UC Davis Visiting Fulbright Scholar Contributes to Local Research with Global Impact

Lake Tahoe

By Rowan O’Connell-Gates, student writer, Global Affairs

During the 2017-18 academic year, Pedro Luis Borges Chaffe, an associate professor of hydrology at the Federal University of Santa Catarina, Florianópolis in Brazil, spent a total of four months at UC Davis as a Visiting Fulbright Scholar. The college town atmosphere gave Borges Chaffe the perfect backdrop for his visiting scholar experience as a part of the Fulbright Program, the flagship international exchange program sponsored by the U.S. government.

“Davis offered a quiet time where I got to think deeply about my research and meet many nice and interesting individuals around the campus,” Borges Chaffe said. “In addition, I enjoyed the multicultural Davis values, the blue skies, the bike rides, and the farmers market.”

The research that Borges Chaffe references is a project based out of the lab of UC Davis Civil and Environmental Engineering Professor and Director of the UC Davis Tahoe Environmental Research Center Geoffrey Schladow. Schladow is a widely recognized expert on systems of lakes, streams, and estuaries. His current project focuses on the changing hydrology of streams in the Lake Tahoe basin.

As the basin experiences decreased levels of snow and increased rainfall, the project is exploring the major impacts of these changes in terms of the general safety and stability of structures near the basin, the degradation of forest soil, and the elevated risk of wildfires. With Borges Chaffe’s own expertise in the field of hydrology, he was able to add key insights to Schladow’s research.

Fulbright Scholar Pedro Luis Borges Chaffe at one of the Lake Tahoe creeks.
Fulbright Scholar Pedro Luis Borges Chaffe at one of the Lake Tahoe creeks.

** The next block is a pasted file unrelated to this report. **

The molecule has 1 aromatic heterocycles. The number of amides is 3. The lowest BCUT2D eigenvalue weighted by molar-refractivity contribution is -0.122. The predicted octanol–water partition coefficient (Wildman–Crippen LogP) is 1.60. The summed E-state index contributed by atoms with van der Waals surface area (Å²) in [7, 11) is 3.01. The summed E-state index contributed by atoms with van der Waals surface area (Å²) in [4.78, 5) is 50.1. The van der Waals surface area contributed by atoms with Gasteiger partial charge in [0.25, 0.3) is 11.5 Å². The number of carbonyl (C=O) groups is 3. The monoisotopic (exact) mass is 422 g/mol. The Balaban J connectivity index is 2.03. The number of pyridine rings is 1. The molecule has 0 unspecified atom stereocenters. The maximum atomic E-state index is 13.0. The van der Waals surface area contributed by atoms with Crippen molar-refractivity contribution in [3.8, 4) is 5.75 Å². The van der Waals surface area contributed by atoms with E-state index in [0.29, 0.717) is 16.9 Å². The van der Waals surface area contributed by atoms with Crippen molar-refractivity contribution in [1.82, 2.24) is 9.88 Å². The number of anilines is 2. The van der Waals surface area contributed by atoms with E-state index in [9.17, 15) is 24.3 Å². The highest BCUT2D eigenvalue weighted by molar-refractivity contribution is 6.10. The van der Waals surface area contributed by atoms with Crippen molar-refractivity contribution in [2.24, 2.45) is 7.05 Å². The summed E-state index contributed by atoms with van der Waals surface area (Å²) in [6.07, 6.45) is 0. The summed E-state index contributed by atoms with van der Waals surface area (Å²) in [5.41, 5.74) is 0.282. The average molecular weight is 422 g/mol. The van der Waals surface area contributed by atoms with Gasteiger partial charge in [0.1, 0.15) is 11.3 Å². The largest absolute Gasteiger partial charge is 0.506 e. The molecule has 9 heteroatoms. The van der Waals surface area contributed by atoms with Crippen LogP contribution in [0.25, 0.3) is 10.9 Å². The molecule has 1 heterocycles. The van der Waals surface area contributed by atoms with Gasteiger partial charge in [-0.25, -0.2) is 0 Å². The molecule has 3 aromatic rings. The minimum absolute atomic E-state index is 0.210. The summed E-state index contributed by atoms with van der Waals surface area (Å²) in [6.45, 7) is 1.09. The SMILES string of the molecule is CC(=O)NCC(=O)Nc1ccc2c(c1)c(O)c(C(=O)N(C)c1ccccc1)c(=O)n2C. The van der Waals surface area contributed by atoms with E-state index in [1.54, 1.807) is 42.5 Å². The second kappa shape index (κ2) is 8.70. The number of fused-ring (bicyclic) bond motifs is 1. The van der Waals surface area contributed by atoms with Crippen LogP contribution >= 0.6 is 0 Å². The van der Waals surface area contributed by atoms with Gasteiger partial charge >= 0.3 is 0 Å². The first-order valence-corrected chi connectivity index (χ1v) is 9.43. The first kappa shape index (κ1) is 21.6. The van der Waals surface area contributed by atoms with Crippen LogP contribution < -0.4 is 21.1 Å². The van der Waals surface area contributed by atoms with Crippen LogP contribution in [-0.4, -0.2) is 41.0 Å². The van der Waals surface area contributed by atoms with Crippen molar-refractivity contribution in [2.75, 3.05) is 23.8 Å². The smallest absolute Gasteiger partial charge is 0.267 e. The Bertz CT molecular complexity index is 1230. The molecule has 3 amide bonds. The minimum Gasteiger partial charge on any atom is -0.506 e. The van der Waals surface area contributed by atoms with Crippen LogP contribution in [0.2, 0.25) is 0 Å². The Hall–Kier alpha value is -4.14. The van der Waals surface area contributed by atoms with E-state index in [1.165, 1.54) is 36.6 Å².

“It was a very positive experience working with Professor Borges Chaffe,” Schladow said. “He was able to apply some very sophisticated statistical approaches that helped us understand the magnitude of the past changes and, more importantly, the likely future trends over the coming decades.”

For Borges Chaffe, this work is particularly fulfilling. When Borges Chaffe was in Kyoto, Japan in 2011 pursuing his Ph.D., he met Schladow for the first time and dreamed of one day working in his UC Davis lab. In 2017, the Fulbright Program allowed Borges Chaffe’s dream to become a reality.

“Researching at UC Davis was great,” Borges Chaffe said. “Professor Schladow has an amazing group of graduate students and international collaborators. His historical datasets of Lake Tahoe are truly unique and offer a great opportunity for the study of lake and stream interactions.”

While the project is still ongoing, Borges Chaffe and Schladow combined to make great progress during Borges Chaffe’s time at UC Davis. They now know that the timing of snowmelt is a determinant for the mixing of lake inflow in Lake Tahoe (Roberts et al 2018). The next stage of research will involve trying to disentangle varying climatic and physiographic signals of streamflow from differing Lake Tahoe subcatchments to anticipate how the catchments around Lake Tahoe will be impacted by future climate change.

Now back in Brazil, Borges Chaffe is actively using what he learned during his Fulbright experience. He runs his own hydrology lab in Florianópolis, teaches classes at the Federal University of Santa Catarina, and mentors graduate and undergraduate students, sharing with them the impact of researching abroad. Ultimately, he hopes to send his students to UC Davis so they can learn in the same environment that he did.

Despite the local focus of Schladow’s project, both he and Borges Chaffe see the project having a global impact.

“While of great benefit to California and the western U.S., this work will have global impacts, as these same forces are at play throughout the world," Schladow said.


About Global Affairs at UC Davis

Global Affairs brings the world to UC Davis, welcoming more than 8,400 international students, scholars and leaders, and hosting programs that inspire global curiosity, understanding and engagement. Compelled by the valuable outcomes of thinking globally, we make transformative opportunities a reality by supporting the thousands of students and faculty studying and researching internationally-and by facilitating collaborations that tackle the world's most pressing problems through more than 150 international partnerships.

Putting our vision of a UC Davis community that engages, thrives, and leads in this interconnected world into action, Global Affairs is now in pursuit of an ambitious goal: Global Education for All.


About the Fulbright Program at UC Davis

The Fulbright Program offers a range of research and professional exchange opportunities for UC Davis students, faculty, staff in over 130 countries—and brings international scholars and students here for collaborations that transform the campus community and build bridges to all parts of the world.

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